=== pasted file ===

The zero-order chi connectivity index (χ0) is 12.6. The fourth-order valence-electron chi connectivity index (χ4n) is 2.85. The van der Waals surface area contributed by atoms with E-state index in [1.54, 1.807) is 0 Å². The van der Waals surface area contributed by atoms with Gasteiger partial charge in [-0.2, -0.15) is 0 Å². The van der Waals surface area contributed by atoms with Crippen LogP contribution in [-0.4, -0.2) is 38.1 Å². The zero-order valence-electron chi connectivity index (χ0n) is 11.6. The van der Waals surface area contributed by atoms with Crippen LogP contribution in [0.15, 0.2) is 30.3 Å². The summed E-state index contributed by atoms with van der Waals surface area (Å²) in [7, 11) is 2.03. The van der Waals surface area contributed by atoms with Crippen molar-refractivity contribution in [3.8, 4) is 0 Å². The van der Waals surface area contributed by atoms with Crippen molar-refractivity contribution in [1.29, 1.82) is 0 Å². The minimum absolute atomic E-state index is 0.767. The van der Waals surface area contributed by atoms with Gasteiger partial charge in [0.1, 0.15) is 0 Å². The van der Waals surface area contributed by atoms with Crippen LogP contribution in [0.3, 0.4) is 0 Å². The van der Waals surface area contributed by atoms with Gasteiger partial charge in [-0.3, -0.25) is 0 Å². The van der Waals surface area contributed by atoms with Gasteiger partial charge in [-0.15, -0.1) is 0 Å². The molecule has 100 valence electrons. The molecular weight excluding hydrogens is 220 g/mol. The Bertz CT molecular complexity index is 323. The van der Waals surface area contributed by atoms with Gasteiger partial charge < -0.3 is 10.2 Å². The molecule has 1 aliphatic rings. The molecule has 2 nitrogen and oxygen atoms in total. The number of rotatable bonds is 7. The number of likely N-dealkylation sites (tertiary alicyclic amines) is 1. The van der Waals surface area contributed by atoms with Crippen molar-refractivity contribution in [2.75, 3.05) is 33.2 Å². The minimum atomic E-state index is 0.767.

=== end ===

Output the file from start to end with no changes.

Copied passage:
The zero-order chi connectivity index (χ0) is 12.6. The fourth-order valence-electron chi connectivity index (χ4n) is 2.85. The van der Waals surface area contributed by atoms with E-state index in [1.54, 1.807) is 0 Å². The van der Waals surface area contributed by atoms with Gasteiger partial charge in [-0.2, -0.15) is 0 Å². The van der Waals surface area contributed by atoms with Crippen LogP contribution in [-0.4, -0.2) is 38.1 Å². The zero-order valence-electron chi connectivity index (χ0n) is 11.6. The van der Waals surface area contributed by atoms with Crippen LogP contribution in [0.15, 0.2) is 30.3 Å². The summed E-state index contributed by atoms with van der Waals surface area (Å²) in [7, 11) is 2.03. The van der Waals surface area contributed by atoms with Crippen molar-refractivity contribution in [3.8, 4) is 0 Å². The van der Waals surface area contributed by atoms with Crippen molar-refractivity contribution in [1.29, 1.82) is 0 Å². The minimum absolute atomic E-state index is 0.767. The van der Waals surface area contributed by atoms with Gasteiger partial charge in [0.1, 0.15) is 0 Å². The van der Waals surface area contributed by atoms with Crippen LogP contribution in [0.3, 0.4) is 0 Å². The van der Waals surface area contributed by atoms with Gasteiger partial charge in [-0.3, -0.25) is 0 Å². The van der Waals surface area contributed by atoms with Gasteiger partial charge in [-0.15, -0.1) is 0 Å². The molecule has 100 valence electrons. The molecular weight excluding hydrogens is 220 g/mol. The Bertz CT molecular complexity index is 323. The van der Waals surface area contributed by atoms with Gasteiger partial charge < -0.3 is 10.2 Å². The molecule has 1 aliphatic rings. The molecule has 2 nitrogen and oxygen atoms in total. The number of rotatable bonds is 7. The number of likely N-dealkylation sites (tertiary alicyclic amines) is 1. The van der Waals surface area contributed by atoms with Crippen molar-refractivity contribution in [2.75, 3.05) is 33.2 Å². The minimum atomic E-state index is 0.767.